In the US, the equilibrium between the three branches of government is guaranteed by a strict separation of powers. At any given point, control of the executive, the legislative (even the two chambers in the legislative) and the judicial branches can be split between the different political forces. Not only that, but the fact that the US Constitution is a law that can only be modified by a qualified super-majority also guarantees the stability of the legal principles that conform the Union.
Few of these protections are true in the Israeli system of government. To begin with, Israel has a parliamentary system in which, although there is a de jure separation between the legislative (the Knesset) and the executive, de facto, there is seldom disagreement between the two since the executive is elected by the legislative. In fact, most minister and other members of the executive are at the same time members of the Knesset. The Basic Law: The Government specifically requires that “The Prime Minister shall be a member of the Knesset.”
This brings us to the second major difference between the Israeli and American systems: The Basic Laws. Israel does not have a formal constitution. Instead, it has a set of “Basic Laws” that have something analogous to a constitutional status, except they do not require a qualified supermajority to be amended or modified. At any point, a simple majority of 61 of the 120 Knesset members can vote to radically alter the Basic Laws of the State of Israel, making them a much weaker protection for the rights of citizens, especially if they are minorities, than other modern Western constitutions.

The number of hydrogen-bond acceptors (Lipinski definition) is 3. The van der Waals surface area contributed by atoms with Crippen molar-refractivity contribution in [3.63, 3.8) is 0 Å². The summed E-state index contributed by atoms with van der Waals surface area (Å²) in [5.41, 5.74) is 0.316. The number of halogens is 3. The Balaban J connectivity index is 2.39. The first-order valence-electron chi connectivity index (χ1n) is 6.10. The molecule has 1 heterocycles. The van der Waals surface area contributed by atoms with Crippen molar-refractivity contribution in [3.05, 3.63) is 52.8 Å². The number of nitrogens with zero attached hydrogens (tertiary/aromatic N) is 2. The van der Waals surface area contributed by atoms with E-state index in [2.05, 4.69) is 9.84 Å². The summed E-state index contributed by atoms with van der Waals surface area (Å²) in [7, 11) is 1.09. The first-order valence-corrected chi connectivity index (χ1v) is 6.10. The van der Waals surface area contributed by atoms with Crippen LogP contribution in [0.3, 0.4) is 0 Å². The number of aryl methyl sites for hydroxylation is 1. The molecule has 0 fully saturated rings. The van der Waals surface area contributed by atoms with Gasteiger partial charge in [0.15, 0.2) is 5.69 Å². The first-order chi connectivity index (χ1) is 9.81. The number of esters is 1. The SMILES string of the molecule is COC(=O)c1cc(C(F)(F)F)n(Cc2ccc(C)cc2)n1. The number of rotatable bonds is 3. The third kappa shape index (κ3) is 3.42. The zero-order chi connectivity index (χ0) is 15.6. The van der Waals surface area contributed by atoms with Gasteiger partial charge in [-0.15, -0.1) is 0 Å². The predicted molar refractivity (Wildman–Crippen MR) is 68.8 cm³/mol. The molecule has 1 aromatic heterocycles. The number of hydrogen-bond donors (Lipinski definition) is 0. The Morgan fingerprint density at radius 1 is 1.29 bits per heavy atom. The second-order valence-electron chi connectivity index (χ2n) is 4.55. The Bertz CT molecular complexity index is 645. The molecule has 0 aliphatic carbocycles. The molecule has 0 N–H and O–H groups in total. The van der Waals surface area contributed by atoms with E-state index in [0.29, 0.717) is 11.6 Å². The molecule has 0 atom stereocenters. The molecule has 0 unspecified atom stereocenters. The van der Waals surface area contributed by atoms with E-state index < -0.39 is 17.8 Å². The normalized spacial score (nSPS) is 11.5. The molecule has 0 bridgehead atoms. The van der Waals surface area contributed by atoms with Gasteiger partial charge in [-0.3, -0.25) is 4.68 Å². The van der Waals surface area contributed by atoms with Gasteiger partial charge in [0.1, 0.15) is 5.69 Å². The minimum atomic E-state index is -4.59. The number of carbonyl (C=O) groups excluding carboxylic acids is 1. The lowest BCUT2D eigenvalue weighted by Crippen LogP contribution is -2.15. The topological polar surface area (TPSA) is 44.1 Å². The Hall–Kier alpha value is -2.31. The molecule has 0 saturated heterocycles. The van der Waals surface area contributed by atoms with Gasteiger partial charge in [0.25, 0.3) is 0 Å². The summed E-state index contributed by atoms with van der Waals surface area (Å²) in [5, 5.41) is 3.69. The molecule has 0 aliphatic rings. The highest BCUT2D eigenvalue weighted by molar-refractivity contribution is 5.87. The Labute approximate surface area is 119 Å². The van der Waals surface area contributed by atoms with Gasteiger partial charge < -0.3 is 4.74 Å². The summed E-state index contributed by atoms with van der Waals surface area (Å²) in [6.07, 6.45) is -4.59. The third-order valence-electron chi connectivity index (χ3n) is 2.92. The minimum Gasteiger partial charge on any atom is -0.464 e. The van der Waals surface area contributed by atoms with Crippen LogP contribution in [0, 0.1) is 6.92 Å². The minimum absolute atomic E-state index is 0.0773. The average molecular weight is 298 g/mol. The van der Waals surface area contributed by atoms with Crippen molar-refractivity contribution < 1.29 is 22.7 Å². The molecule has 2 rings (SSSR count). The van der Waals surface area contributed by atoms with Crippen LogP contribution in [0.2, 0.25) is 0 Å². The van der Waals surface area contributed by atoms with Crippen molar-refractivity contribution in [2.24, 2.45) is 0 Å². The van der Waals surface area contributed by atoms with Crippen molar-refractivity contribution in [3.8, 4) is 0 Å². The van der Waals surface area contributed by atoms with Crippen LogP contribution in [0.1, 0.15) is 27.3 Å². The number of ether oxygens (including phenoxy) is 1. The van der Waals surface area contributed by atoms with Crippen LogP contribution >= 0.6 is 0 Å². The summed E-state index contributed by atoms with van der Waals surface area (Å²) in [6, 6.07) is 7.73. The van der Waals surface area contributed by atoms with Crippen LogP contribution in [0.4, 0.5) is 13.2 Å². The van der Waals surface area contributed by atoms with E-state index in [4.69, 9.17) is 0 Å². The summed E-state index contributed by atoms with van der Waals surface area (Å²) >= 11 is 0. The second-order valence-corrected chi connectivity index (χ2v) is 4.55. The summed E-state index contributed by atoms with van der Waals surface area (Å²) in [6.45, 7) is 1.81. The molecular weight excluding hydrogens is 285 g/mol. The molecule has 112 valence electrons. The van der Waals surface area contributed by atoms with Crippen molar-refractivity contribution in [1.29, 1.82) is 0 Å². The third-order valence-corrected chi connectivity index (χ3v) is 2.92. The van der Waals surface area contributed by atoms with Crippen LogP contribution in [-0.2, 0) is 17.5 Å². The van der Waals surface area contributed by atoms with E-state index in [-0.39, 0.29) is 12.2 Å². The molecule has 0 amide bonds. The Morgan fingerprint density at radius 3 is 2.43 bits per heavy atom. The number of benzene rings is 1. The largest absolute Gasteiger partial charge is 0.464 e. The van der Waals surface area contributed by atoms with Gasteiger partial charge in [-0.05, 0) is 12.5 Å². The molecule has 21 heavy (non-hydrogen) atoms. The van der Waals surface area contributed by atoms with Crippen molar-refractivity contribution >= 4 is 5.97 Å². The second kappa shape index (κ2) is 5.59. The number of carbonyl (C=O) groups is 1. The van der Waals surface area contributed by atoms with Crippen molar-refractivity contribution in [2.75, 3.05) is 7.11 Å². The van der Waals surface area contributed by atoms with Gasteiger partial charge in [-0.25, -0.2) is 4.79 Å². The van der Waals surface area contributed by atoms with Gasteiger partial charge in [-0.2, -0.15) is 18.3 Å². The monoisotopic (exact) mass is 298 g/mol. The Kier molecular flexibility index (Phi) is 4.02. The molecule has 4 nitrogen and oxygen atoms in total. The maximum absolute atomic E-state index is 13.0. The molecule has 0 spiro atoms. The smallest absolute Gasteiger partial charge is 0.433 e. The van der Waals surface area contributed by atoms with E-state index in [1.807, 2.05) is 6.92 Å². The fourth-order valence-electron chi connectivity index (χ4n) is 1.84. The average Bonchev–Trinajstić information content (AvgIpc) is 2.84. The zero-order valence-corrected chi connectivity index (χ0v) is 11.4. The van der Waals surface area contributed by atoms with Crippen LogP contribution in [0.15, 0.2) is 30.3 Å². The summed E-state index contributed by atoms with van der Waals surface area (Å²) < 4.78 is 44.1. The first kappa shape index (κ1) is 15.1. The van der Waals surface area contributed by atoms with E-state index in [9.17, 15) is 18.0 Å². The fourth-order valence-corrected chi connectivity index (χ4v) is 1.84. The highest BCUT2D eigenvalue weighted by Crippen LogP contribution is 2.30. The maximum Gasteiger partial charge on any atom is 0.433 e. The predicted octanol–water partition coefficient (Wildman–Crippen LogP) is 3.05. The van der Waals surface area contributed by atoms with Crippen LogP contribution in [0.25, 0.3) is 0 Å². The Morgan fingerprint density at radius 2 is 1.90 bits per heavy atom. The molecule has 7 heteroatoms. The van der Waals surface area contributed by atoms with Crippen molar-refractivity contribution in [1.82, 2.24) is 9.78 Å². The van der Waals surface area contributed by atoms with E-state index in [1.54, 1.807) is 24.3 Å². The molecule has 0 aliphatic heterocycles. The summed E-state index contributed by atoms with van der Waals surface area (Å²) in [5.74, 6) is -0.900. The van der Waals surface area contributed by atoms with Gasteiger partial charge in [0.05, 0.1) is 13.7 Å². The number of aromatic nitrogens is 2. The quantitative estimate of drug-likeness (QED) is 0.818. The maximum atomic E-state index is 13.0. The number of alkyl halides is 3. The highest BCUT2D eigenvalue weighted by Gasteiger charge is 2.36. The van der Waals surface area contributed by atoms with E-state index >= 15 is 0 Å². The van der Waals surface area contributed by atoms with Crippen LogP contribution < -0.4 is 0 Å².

That is something that the legendary Israeli Supreme Court President Aaron Barak recognized four decades ago, and the reason he fought for a strong Supreme Court that could override decisions of the Knesset and protect the rights of citizens even if they were not in the majority.
In order to guarantee the full independence of the Judiciary (remember, the only true “safeguard” in the Israeli system), all judges in Israel are appointed by a diverse selection comprising a total of nine members: The President of the Supreme Court and two additional Supreme Court judges, the Minister of Justice, an additional minister, two Knesset members, and two representatives elected by the Israeli Bar Association.
The current proposal for judicial reform being voted in the Knesset would change that composition and essentially give the government full control over the selection of judges in Israel. To many Americans, that would be familiar territory. But in Israel, it would grant the government absolute power over all three branches of government. Furthermore, the proposed reforms also remove from the court the possibility of judicial review of Knesset decisions that contradict Basic Laws. In other words, even if the court finds that a law passed by the Knesset is “unconstitutional,” the Knesset could override the decision by a simple majority (which the ruling coalition is assured to have).
That is the reason why hundreds of thousands of Israelis are taking to the streets to protest the reforms. They understand that approving the current reforms is much more than simply fixing a system that, like any other, can certainly use modifications, but in fact, is a real and present threat to the democratic character of the state.